Thursday, March 15, 2012

Carpentry Play

The carpentry corner at Playcentre is a very empowering corner for play indeed.

My daughter's creation, "The dolphin diving in the sea"

Full of real tools - saws, hammers, nails, screwdrivers, screws, drills, vice, wood and the complete trust in our little people that they will enjoy the tools in their play.



Our playcentre carpentry corner has had its tools refreshed and the kids know it.  With every tool working as it should the children are relishing each one.

Our role as parent at Playcentre is to provide, observe and extend when and if possible.  With carpentry that can be intimidating for a myriad of adult reasons - safety concerns, limited personal experience even frustration that screws, nails and tools are being tipped out and strewn every where by children!!!

After attending a carpentry play workshop I have had my lenz widened to so many pathways children play through when exploring with this type of play.

My kitchen cupboards and draws are often emptied of cutlery, pots, bowls and tea towels because even with all of the "play" or "toy" equipment provided - you just can't beat the real thing. And why not, it's good enough for Mum and Dad right?  Of course then carpentry tools are viewed by children in the same way.



If you imagine how your baby and toddler play and explore the home kitchen then we can draw comparisons to stages of development in carpentry play :

Experimentation Stage
In the kitchen we might see our children....
                        watching family members,
                                      grabbing for and playing with kitchen utensils
        handling and playing with spoons, bowls and pots
                                                             carting the pot around like a treasure
                          emptying cupboards

                       (sound familiar?)

With carpentry play this stage might look like
               tipping out accessories
                                               chewing on wood
        watching other children
                                                           handling or carrying tools around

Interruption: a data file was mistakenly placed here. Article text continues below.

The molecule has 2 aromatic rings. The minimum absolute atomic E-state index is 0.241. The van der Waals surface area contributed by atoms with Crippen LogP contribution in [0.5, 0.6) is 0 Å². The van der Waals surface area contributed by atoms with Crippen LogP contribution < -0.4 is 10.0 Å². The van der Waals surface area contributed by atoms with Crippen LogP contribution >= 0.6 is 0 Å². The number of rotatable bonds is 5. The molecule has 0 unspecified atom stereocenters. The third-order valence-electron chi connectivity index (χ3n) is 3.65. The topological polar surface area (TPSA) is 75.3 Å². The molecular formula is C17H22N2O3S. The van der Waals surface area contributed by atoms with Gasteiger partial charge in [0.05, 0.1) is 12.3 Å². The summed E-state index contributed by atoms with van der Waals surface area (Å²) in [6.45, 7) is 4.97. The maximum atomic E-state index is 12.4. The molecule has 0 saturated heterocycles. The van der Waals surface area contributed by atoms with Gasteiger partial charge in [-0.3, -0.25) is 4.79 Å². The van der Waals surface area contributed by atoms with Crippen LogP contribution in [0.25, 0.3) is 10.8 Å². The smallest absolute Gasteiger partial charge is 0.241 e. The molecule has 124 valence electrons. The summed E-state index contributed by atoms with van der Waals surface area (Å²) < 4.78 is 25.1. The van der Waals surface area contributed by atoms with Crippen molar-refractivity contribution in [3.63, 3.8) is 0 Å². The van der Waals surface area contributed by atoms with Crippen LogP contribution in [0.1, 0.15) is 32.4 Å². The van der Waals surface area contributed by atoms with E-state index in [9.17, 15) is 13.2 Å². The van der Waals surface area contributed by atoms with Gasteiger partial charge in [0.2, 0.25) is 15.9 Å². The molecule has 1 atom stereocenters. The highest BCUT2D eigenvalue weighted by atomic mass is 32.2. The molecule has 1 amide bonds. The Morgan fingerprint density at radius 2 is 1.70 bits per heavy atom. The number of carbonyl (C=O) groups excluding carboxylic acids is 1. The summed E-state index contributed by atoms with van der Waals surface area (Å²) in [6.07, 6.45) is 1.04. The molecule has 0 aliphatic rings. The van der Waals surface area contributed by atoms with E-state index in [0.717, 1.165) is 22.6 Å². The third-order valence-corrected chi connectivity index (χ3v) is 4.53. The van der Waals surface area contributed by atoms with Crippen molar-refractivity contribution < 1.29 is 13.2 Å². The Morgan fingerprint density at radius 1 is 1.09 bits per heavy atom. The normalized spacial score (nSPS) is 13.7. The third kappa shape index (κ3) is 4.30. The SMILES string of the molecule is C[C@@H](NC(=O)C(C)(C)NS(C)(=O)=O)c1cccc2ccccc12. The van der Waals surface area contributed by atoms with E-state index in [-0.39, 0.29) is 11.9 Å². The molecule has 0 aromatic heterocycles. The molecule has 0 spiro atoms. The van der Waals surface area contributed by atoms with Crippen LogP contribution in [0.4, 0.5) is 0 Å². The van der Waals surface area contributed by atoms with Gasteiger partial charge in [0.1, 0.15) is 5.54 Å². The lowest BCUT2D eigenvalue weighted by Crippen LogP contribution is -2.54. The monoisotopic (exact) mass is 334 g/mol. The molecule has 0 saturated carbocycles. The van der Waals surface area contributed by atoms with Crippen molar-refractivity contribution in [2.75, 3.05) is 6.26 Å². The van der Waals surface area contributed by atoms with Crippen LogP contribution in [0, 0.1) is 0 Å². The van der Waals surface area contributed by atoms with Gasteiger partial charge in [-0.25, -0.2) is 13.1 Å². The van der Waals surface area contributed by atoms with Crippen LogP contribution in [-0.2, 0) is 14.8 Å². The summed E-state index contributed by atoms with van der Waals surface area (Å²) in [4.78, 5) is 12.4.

Abstract Building Stage
In the kitchen we might notice our children.....
                                                use all the utensils in ways they have seen them used
                         begin to stir in a pot or bowl
                                             put plates or bowls or pots in ovens or fridges
          put their toys in the pots!

With carpentry play this stage might look like
                          hammering nails without help
         controlling saws                                        imitating adults
             using tools for their correct purpose
                                      no plan

Specific Creating Stage
In our kitchen I see this ...
                  child requesting a recipe
                                         understanding that certain types of baking requires certain ingredients

gathers ingredients from cupboards and fridge or garden
                            models Mum and Dad's methods
    insists on variations
                                       
During carpentry play you might see children in this stage...
      Pre planning construction
                               adding accessories
                                          modeling own things
completing and naming their creations
                                                      experimenting




What I love the most about these identified stages is that it begins with experimentation and upon knowing more and understanding more returns to experimentation.  That to me is what is exciting about learning through play and in my opinion what learning is.  How often do you find yourself mastering something, then experimenting once you feel you have reached a certain point?

Ideas for making carpentry more accessible at Playcentre or at home: